Ratumaimuri upskills in the Environment Science field
11 January, 2022, 6:30 am
Temalesi Ratumaimuri is one of the many proud students who graduated from the Fiji National University (FNU) this year despite the challenges brought on by the second wave of the COVID-19 pandemic.
As a mother-of-three balancing her family and academic life, receiving her certificate of qualification was a moment of celebration for Ratumaimuri and her family.
With a previous qualification in a Bachelor of Science (Environment Science) from FNU’s College of Engineering, Science and Technology (CEST), Ratumaimuri decided to enroll in the Post Graduate Diploma in Environmental Science and Management course in Semester 2 last year.
From Solovola, Ravitaki in Kadavu, Ratumaimuri said completing her postgraduate qualifications in two semesters and graduating in August this year was due to the effective time management skills she employed.
“FNU was really the best place for me to study as it was easy to interact with my peers as well as the lecturers,” she said.
“I chose this field because I am passionate about caring for the environment, which is only right given the vital role it provides to us in the way of food, shelter, clothing and protection,” she said.
“There is an urgent need to conserve our natural resources sustainably so that future generations can also have a taste of a greener and a more resourceful environment.
“So, my studies at FNU was all about balance and time management. I am thankful to also have empathetic lecturers who understood the times when I need to focus more on my children, such as when they were sick.
“I was given the support needed to still complete my assignment and prepare for my final examinations.”
Reflecting on her experience undertaking her degree, Ratumaimuri said she would travel from Lautoka to Suva weekly to complete her final six units.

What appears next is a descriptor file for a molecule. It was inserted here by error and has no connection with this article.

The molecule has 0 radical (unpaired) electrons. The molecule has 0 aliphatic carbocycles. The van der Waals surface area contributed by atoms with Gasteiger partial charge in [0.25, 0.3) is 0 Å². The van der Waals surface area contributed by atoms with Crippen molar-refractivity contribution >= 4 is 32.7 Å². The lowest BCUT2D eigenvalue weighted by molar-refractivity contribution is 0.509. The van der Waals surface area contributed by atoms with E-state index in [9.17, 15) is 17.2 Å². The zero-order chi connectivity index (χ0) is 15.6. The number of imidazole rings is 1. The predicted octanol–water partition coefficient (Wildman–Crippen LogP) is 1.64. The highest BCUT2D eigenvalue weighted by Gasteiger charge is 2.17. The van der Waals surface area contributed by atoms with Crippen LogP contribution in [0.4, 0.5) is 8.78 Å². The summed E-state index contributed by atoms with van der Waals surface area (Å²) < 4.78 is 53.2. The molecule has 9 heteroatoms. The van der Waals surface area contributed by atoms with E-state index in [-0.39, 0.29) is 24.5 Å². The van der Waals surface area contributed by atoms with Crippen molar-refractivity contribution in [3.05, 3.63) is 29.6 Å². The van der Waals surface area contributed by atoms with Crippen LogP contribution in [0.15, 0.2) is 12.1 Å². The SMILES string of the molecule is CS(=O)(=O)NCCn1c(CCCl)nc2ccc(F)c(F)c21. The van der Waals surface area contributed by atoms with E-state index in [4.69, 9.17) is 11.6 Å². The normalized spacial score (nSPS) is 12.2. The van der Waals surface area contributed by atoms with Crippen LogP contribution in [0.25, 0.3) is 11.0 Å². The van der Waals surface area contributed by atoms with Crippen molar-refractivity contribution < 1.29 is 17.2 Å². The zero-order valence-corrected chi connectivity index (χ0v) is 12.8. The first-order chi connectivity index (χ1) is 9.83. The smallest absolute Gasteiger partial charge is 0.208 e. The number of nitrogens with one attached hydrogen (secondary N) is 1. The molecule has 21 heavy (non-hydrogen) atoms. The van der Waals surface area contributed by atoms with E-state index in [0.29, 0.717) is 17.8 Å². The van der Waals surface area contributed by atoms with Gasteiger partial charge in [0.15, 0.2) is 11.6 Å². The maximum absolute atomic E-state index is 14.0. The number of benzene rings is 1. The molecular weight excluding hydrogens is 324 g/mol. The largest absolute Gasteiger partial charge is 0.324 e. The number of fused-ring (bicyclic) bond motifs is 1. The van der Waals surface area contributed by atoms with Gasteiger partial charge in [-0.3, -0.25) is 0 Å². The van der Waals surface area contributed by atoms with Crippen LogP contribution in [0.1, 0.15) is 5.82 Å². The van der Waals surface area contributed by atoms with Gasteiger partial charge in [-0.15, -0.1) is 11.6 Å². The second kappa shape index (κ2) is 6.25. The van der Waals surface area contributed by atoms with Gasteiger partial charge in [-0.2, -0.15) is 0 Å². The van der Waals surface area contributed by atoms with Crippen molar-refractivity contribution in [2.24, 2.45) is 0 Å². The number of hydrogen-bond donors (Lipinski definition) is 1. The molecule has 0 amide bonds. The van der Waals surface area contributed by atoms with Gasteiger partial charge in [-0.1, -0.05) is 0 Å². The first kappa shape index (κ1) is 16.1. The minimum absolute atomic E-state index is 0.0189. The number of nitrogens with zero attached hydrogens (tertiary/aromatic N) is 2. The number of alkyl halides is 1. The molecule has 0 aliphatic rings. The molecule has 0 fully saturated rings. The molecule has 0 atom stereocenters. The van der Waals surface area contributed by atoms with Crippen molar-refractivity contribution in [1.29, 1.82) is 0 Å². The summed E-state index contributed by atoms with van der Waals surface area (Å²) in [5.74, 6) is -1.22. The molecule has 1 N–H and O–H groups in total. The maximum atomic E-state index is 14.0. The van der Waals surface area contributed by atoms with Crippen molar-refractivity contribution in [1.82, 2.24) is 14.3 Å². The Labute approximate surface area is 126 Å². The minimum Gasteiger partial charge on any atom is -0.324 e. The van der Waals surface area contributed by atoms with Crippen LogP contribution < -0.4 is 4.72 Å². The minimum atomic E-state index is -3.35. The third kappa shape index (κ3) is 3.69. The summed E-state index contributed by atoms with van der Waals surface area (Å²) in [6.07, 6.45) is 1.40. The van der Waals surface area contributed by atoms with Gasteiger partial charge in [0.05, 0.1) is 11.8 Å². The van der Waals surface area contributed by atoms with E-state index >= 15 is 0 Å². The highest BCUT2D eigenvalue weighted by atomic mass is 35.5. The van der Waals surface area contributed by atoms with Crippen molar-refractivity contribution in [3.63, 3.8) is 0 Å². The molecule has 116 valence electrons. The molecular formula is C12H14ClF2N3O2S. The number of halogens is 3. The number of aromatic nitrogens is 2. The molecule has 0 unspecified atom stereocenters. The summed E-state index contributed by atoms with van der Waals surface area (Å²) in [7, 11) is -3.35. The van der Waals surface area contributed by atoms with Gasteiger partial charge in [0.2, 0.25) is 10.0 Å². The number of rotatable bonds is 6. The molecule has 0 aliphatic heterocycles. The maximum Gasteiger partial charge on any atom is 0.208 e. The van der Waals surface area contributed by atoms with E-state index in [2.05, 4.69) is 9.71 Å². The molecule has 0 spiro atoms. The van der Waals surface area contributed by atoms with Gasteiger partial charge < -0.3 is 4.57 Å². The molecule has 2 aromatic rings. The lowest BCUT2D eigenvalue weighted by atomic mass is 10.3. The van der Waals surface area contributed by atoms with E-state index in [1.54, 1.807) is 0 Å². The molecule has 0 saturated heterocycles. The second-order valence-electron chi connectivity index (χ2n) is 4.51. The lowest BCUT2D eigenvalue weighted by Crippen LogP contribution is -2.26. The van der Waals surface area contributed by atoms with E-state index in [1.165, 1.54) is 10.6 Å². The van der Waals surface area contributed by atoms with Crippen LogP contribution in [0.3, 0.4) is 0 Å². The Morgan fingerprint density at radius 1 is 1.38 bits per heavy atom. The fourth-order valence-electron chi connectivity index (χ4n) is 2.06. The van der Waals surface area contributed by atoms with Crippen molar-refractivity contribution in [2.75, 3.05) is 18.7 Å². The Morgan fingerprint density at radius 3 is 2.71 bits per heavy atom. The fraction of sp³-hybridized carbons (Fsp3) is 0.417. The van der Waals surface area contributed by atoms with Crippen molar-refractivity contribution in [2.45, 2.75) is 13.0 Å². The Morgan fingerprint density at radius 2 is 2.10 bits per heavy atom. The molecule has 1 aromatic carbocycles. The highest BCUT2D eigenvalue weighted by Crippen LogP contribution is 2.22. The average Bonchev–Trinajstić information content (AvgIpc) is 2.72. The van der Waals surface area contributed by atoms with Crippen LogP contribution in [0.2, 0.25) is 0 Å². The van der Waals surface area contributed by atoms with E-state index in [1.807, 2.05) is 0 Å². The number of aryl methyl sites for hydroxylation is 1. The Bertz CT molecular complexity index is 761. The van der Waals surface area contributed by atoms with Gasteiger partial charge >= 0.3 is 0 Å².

“I was based at Natabua in Lautoka and every Friday after my lectures, I would travel to Suva in time for my babysitter to depart for the weekend.
“I would then return to Lautoka on Sunday evening or early Monday morning and got to campus in time for my morning lecture.
“I believe this shows my dedication and passion for this field. I am also motivated by the prospect of providing a secure future for my children.”
Ratumaimuri said although she missed carrying out fieldwork due to the pandemic restrictions, she was grateful that learning technologies were available to help her complete her units online.
“Through Zoom and other software, we were able to still attend our lectures and tutorials and complete the course successfully.
“Through this program, I am now more knowledgeable in Climate Change Impact and Adaptation in the South Pacific, Remote Sensing Geospatial Techniques, Research Methodologies, Hydrology, Ridge to Reef and Mangrove Ecosystems.”
Ratumaimuri is currently the Research Assistant Profiler at the Tailevu Dairy Farmers Cooperative Association Limited.
She previously volunteered as the Country Coordinator for Fiji of the COY16 organisation, the youth equivalent of COP26.
She has also served a short-term internship at the Wildlife Conservation Society Fiji and was Project Officer for the Uto ni Yalo Trust.
She has also volunteered at World Wildlife Fund for Nature (WWF Pacific).
Ratumaimuri hopes to become an established Environmental Impact Assessment (EIA) Consultant and help indigenous Fijians with their land and development needs.
Words of Wisdom
Ratumaimuri encouraged youths to pursue their academic ambitions despite the challenges they would face during their academic journey.
“Nothing is impossible if you have the will to accomplish a goal.
“Always have goals that you can work towards and that feeling when you finally achieve it will give you a true sense of accomplishment.
“This will also be a reflection of all your hard work and sacrifices, the late nights and early morning studies, and the perseverance and determination you have.
“If you put God first in everything you do, all else will fall into place.”